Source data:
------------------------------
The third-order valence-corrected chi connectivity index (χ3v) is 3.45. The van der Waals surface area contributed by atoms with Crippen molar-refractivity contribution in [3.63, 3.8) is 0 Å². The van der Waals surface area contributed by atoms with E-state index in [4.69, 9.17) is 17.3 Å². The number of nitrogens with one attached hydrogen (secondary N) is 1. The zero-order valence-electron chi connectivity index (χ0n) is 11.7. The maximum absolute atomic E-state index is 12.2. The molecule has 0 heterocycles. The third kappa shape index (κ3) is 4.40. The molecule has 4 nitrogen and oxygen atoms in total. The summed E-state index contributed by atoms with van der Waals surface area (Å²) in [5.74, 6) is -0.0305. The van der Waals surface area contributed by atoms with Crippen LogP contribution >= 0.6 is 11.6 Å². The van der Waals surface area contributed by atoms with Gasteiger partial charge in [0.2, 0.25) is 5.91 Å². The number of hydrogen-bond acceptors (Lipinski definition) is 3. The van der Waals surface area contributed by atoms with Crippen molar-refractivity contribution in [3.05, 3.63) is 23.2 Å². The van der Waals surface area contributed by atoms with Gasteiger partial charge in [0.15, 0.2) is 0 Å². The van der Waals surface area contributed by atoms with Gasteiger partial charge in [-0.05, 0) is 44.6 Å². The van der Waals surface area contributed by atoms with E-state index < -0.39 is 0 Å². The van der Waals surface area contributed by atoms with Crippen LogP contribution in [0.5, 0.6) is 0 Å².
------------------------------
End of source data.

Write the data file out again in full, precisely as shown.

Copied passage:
The third-order valence-corrected chi connectivity index (χ3v) is 3.45. The van der Waals surface area contributed by atoms with Crippen molar-refractivity contribution in [3.63, 3.8) is 0 Å². The van der Waals surface area contributed by atoms with E-state index in [4.69, 9.17) is 17.3 Å². The number of nitrogens with one attached hydrogen (secondary N) is 1. The zero-order valence-electron chi connectivity index (χ0n) is 11.7. The maximum absolute atomic E-state index is 12.2. The molecule has 0 heterocycles. The third kappa shape index (κ3) is 4.40. The molecule has 4 nitrogen and oxygen atoms in total. The summed E-state index contributed by atoms with van der Waals surface area (Å²) in [5.74, 6) is -0.0305. The van der Waals surface area contributed by atoms with Crippen LogP contribution >= 0.6 is 11.6 Å². The van der Waals surface area contributed by atoms with Gasteiger partial charge in [0.2, 0.25) is 5.91 Å². The number of hydrogen-bond acceptors (Lipinski definition) is 3. The van der Waals surface area contributed by atoms with Crippen molar-refractivity contribution in [3.05, 3.63) is 23.2 Å². The van der Waals surface area contributed by atoms with Gasteiger partial charge in [0.15, 0.2) is 0 Å². The van der Waals surface area contributed by atoms with Gasteiger partial charge in [-0.05, 0) is 44.6 Å². The van der Waals surface area contributed by atoms with E-state index < -0.39 is 0 Å². The van der Waals surface area contributed by atoms with Crippen LogP contribution in [0.5, 0.6) is 0 Å².